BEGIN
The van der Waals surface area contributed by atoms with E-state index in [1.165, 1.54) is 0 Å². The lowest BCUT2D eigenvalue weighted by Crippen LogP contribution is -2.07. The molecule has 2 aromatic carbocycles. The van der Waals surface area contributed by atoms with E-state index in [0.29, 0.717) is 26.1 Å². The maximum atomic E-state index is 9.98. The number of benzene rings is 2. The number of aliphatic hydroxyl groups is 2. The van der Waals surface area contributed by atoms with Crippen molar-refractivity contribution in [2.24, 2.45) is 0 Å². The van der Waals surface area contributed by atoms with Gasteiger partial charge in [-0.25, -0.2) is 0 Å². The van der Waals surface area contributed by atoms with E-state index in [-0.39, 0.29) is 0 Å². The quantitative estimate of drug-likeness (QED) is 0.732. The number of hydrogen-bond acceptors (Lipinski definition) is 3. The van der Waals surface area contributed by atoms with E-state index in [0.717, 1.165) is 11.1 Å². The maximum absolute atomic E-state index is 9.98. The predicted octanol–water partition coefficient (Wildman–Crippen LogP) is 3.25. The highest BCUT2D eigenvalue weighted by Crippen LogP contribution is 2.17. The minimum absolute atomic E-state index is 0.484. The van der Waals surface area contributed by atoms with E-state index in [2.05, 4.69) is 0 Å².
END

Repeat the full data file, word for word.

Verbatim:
The van der Waals surface area contributed by atoms with E-state index in [1.165, 1.54) is 0 Å². The lowest BCUT2D eigenvalue weighted by Crippen LogP contribution is -2.07. The molecule has 2 aromatic carbocycles. The van der Waals surface area contributed by atoms with E-state index in [0.29, 0.717) is 26.1 Å². The maximum atomic E-state index is 9.98. The number of benzene rings is 2. The number of aliphatic hydroxyl groups is 2. The van der Waals surface area contributed by atoms with Crippen molar-refractivity contribution in [2.24, 2.45) is 0 Å². The van der Waals surface area contributed by atoms with Gasteiger partial charge in [-0.25, -0.2) is 0 Å². The van der Waals surface area contributed by atoms with E-state index in [-0.39, 0.29) is 0 Å². The quantitative estimate of drug-likeness (QED) is 0.732. The number of hydrogen-bond acceptors (Lipinski definition) is 3. The van der Waals surface area contributed by atoms with E-state index in [0.717, 1.165) is 11.1 Å². The maximum absolute atomic E-state index is 9.98. The predicted octanol–water partition coefficient (Wildman–Crippen LogP) is 3.25. The highest BCUT2D eigenvalue weighted by Crippen LogP contribution is 2.17. The minimum absolute atomic E-state index is 0.484. The van der Waals surface area contributed by atoms with E-state index in [2.05, 4.69) is 0 Å².